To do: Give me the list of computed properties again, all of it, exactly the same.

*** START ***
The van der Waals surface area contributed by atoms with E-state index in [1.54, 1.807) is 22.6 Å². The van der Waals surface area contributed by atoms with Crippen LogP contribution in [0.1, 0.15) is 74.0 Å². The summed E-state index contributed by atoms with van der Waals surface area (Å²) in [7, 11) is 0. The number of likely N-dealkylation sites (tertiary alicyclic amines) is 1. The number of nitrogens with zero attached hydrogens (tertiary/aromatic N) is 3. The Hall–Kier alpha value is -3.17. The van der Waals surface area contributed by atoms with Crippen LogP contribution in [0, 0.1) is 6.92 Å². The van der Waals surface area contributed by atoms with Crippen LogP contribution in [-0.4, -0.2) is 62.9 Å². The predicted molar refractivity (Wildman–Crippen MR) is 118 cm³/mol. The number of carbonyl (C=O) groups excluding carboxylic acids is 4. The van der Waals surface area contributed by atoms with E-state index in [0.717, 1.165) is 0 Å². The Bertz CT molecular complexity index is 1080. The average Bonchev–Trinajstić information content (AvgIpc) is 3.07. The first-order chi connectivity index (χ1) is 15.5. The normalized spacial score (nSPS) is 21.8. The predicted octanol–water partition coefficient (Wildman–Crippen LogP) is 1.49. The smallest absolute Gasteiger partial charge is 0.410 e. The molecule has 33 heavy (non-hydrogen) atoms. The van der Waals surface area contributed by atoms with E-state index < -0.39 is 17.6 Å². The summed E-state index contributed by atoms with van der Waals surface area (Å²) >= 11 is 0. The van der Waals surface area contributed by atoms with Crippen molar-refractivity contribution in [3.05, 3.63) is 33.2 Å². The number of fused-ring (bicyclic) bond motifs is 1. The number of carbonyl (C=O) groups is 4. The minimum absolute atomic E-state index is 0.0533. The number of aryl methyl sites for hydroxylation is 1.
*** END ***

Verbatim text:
The van der Waals surface area contributed by atoms with E-state index in [1.54, 1.807) is 22.6 Å². The van der Waals surface area contributed by atoms with Crippen LogP contribution in [0.1, 0.15) is 74.0 Å². The summed E-state index contributed by atoms with van der Waals surface area (Å²) in [7, 11) is 0. The number of likely N-dealkylation sites (tertiary alicyclic amines) is 1. The number of nitrogens with zero attached hydrogens (tertiary/aromatic N) is 3. The Hall–Kier alpha value is -3.17. The van der Waals surface area contributed by atoms with Crippen LogP contribution in [0, 0.1) is 6.92 Å². The van der Waals surface area contributed by atoms with Crippen LogP contribution in [-0.4, -0.2) is 62.9 Å². The predicted molar refractivity (Wildman–Crippen MR) is 118 cm³/mol. The number of carbonyl (C=O) groups excluding carboxylic acids is 4. The van der Waals surface area contributed by atoms with E-state index in [0.717, 1.165) is 0 Å². The Bertz CT molecular complexity index is 1080. The average Bonchev–Trinajstić information content (AvgIpc) is 3.07. The first-order chi connectivity index (χ1) is 15.5. The normalized spacial score (nSPS) is 21.8. The predicted octanol–water partition coefficient (Wildman–Crippen LogP) is 1.49. The smallest absolute Gasteiger partial charge is 0.410 e. The molecule has 33 heavy (non-hydrogen) atoms. The van der Waals surface area contributed by atoms with E-state index < -0.39 is 17.6 Å². The summed E-state index contributed by atoms with van der Waals surface area (Å²) >= 11 is 0. The van der Waals surface area contributed by atoms with Crippen molar-refractivity contribution in [3.05, 3.63) is 33.2 Å². The number of fused-ring (bicyclic) bond motifs is 1. The number of carbonyl (C=O) groups is 4. The minimum absolute atomic E-state index is 0.0533. The number of aryl methyl sites for hydroxylation is 1.